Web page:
WILMINGTON — Local officials continued to make strides in the past 30 days on the “Clean Up Clinton County” initiative, a representative of the Clinton County prosecutor said Wednesday.
Assistant Clinton County Prosecuting Attorney Justin Dickman reported three new foreclosure cases were filed against properties that are tax delinquent and blighted in Wilmington, New Vienna and Midland.
The Wilmington and New Vienna properties have vacant and abandoned structures on them, while the Midland property is occupied, he said.
The Clinton County Land Bank, in collaboration with the Clinton County Prosecutor’s Office, acquired two properties through a deed-in-lieu of foreclosure proceeding at sites located on the 9000 block of U.S. 22 / State Route 3 in Vernon Township, and on the 200 block of North Mulberry Street in Wilmington.
The Vernon Township property is an approximately 4-acre parcel with an abandoned house.
The Land Bank also appears to be close to acquiring a State Route 380 property in Chester Township, Dickman said.
“All [three] of those are in rough shape. And it will be exciting to see those get back on the tax rolls, get cleaned up again, and continue to get the word out that we’re cleaning up things in Clinton County,” said the assistant prosecutor. He was hired earlier this year to spend most of his time on blighted properties, delinquent taxes, and zoning.
Over the past month, the prosecutor’s office assisted in the transfer to private ownership of a U.S. 68 North property known to many as the former Lumberton Family Restaurant in Lumberton.
At least four foreclosures are in the queue to be filed, Dickman said Wednesday.
The prosecutor’s office has assisted the Clinton County Building & Zoning Department in a revised 30-day notice letter to property owners who are the subjects of written complaints.
“The Building & Zoning Department has received 10 written complaints and has sent out 30-day notices to all seven property owners of record. Several of those property owners have worked diligently to begin cleaning up those properties,” stated Dickman.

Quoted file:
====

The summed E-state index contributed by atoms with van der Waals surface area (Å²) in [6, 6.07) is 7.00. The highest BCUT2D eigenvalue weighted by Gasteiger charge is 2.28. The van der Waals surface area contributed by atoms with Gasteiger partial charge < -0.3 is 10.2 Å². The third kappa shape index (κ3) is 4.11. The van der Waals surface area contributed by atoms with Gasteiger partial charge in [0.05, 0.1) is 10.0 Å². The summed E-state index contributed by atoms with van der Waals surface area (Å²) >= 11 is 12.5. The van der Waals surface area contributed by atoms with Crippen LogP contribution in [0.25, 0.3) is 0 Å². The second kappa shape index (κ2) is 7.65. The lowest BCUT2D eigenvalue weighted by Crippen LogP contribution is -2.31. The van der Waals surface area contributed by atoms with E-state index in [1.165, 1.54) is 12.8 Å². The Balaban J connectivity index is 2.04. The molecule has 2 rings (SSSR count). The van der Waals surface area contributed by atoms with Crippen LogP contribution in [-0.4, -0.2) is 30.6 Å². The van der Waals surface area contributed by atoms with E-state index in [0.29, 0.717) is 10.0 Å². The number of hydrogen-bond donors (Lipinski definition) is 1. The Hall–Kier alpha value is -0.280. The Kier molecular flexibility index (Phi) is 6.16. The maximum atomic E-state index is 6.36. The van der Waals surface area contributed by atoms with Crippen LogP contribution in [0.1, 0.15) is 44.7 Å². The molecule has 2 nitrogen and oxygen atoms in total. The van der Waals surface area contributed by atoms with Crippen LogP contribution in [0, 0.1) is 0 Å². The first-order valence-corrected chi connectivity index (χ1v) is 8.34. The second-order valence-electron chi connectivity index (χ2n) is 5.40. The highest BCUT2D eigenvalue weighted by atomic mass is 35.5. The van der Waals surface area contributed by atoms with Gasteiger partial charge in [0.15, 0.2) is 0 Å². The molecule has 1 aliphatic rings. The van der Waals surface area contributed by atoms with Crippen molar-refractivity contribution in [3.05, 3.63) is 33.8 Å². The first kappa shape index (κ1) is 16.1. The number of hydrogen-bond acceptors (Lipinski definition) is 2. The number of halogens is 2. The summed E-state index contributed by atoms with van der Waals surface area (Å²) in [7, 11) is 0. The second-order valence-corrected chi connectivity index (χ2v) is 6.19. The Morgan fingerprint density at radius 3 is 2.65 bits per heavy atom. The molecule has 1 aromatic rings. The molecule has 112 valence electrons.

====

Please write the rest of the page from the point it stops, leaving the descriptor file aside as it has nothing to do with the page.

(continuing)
He said the prosecutor’s office wants to remind people that in county-zoned areas, complaints for tall grass must be related to a vermin infestation or other health- and safety-related reasons.
“This is the conversation that we all had,” Dickman said to commissioners. “We don’t want to be going after people for just tall grass. Now if there are coyotes living in the tall grass, or snakes or raccoons or mosquito infestations — then those are instances where we would prosecute.”
All complaints must be in writing, he said. A new resolution that allows for anonymous written complaints will be completed late this fall, said the assistant prosecutor.
When that happens, Dickman anticipates there will be an influx of written complaints submitted from the public.
At the close of Dickman’s appointment, Clinton County Commissioners President Kerry R. Steed told him if there are resources he feels are required to continue in his “Clean Up Clinton County” work, then “by all means please present that in forthcoming reports to us … so we can assess whether we can add it to the budget or not.”
Reach Gary Huffenberger at 937-556-5768.